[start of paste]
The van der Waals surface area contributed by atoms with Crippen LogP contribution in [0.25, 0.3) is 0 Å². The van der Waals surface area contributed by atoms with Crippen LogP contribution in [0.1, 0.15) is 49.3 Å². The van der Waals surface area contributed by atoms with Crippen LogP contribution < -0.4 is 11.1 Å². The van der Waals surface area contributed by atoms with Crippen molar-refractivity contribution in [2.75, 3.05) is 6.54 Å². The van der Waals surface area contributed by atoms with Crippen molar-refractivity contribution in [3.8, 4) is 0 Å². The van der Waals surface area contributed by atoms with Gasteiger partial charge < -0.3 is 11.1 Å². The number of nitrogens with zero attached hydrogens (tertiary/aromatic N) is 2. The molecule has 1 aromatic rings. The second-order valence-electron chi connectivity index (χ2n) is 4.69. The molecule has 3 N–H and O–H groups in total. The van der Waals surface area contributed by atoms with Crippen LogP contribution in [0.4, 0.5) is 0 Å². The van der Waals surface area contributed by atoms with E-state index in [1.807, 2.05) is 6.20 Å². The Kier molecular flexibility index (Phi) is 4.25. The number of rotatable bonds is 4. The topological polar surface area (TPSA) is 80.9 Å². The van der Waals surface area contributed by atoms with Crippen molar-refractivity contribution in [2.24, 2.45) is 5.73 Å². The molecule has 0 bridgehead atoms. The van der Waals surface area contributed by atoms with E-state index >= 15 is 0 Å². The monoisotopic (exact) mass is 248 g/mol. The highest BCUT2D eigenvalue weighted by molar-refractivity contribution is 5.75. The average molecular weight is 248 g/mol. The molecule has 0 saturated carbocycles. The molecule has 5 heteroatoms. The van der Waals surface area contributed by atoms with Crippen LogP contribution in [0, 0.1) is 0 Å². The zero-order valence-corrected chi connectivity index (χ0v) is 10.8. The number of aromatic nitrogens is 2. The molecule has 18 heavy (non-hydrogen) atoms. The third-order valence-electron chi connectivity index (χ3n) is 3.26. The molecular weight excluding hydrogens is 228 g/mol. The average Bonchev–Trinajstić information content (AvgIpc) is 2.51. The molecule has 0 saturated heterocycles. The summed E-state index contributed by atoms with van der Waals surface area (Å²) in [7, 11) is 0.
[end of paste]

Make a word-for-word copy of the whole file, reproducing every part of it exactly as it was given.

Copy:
The van der Waals surface area contributed by atoms with Crippen LogP contribution in [0.25, 0.3) is 0 Å². The van der Waals surface area contributed by atoms with Crippen LogP contribution in [0.1, 0.15) is 49.3 Å². The van der Waals surface area contributed by atoms with Crippen LogP contribution < -0.4 is 11.1 Å². The van der Waals surface area contributed by atoms with Crippen molar-refractivity contribution in [2.75, 3.05) is 6.54 Å². The van der Waals surface area contributed by atoms with Crippen molar-refractivity contribution in [3.8, 4) is 0 Å². The van der Waals surface area contributed by atoms with Gasteiger partial charge < -0.3 is 11.1 Å². The number of nitrogens with zero attached hydrogens (tertiary/aromatic N) is 2. The molecule has 1 aromatic rings. The second-order valence-electron chi connectivity index (χ2n) is 4.69. The molecule has 3 N–H and O–H groups in total. The van der Waals surface area contributed by atoms with Crippen LogP contribution in [0.4, 0.5) is 0 Å². The van der Waals surface area contributed by atoms with E-state index in [1.807, 2.05) is 6.20 Å². The Kier molecular flexibility index (Phi) is 4.25. The number of rotatable bonds is 4. The topological polar surface area (TPSA) is 80.9 Å². The van der Waals surface area contributed by atoms with Crippen molar-refractivity contribution in [2.24, 2.45) is 5.73 Å². The molecule has 0 bridgehead atoms. The van der Waals surface area contributed by atoms with E-state index >= 15 is 0 Å². The monoisotopic (exact) mass is 248 g/mol. The highest BCUT2D eigenvalue weighted by molar-refractivity contribution is 5.75. The average molecular weight is 248 g/mol. The molecule has 0 saturated carbocycles. The molecule has 5 heteroatoms. The van der Waals surface area contributed by atoms with Crippen LogP contribution in [0, 0.1) is 0 Å². The zero-order valence-corrected chi connectivity index (χ0v) is 10.8. The number of aromatic nitrogens is 2. The molecule has 18 heavy (non-hydrogen) atoms. The third-order valence-electron chi connectivity index (χ3n) is 3.26. The molecular weight excluding hydrogens is 228 g/mol. The average Bonchev–Trinajstić information content (AvgIpc) is 2.51. The molecule has 0 saturated heterocycles. The summed E-state index contributed by atoms with van der Waals surface area (Å²) in [7, 11) is 0.